Hafa Adai!

I’m an American girl from Small Town USA who, honestly, is just not that fond of living in the land of the free. When I happened upon the odd, little rock of Saipan, I fell in love. It’s small, it’s weird, it’s unconventional, it doesn’t make sense a lot of the time, and unsurprisingly, I have never related more to a hunk of earth. 

I first arrived here in June of 2015 to work on a resort as a lifeguard. After that first 6-month stint, I brought back a souvenir to Kansas to remind me of my time on the island – an inflated stomach carrying a 6 pound 13 ounce gift from the ocean herself! I named her Rosy. After some time back in Kansas, in the middle of a harsh winter, I realized that the Pacific was beckoning Rosy back to her homeland and I was to be a passenger alongside this little ocean child. 

Upon hearing the call of the ocean we packed our bags (I packed, Rosy chewed on socks) and, after I pried my child from the grasp of her VERY loving grandparents, we hopped on a plane and began our journey back to Saipan. I left the US with a 1-year-old, very few belongings, no job lined up, and no place to live once we got there. But God and the Pacific have been kind to us. Rosy and I have etched ourselves a space in this culture so different from my origins.

I have now lived here for almost four years. Saipan is a unique little gem. As a small secluded island, it is like its own world. I can’t wait to share the quirks (as they are from my American perception) and oddities and delights of the place that I call home.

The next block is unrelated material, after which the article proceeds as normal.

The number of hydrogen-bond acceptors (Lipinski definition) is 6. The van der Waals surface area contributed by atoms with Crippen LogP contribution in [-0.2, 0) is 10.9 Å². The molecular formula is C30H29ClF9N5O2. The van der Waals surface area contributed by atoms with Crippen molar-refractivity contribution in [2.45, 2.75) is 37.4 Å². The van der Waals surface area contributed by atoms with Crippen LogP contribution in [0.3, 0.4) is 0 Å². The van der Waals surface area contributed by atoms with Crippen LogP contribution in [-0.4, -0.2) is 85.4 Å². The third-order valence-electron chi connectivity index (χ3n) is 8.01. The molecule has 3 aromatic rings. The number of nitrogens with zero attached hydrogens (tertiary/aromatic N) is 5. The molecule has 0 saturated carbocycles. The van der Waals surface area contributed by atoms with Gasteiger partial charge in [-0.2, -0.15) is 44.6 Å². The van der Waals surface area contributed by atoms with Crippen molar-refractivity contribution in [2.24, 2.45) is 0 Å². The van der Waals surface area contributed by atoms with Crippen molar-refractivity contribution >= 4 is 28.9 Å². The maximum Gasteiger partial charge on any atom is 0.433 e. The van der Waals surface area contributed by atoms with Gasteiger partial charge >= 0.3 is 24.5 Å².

Current Rock of Residence:


Island Girl Since:


Originally Hails From:


Whitney grew up in a small midwestern town of 500 people. In her early 20’s she began traveling and happened to land on the tiny rock of Saipan for a six month job contract that turned into five years, a REAL LIVE 4-year-old human child, two category 5 super typhoons, and a completely unexpected shift in her life path. Whitney works as a professional lifeguard (when there isn’t a pandemic going on) and spends her days giving “the nod” at the waterslide and her nights performing polynesian dance and fire poi as well as an awkward, pale girl can. Whitney is a single mother and is raising her daughter on rice and sunshine

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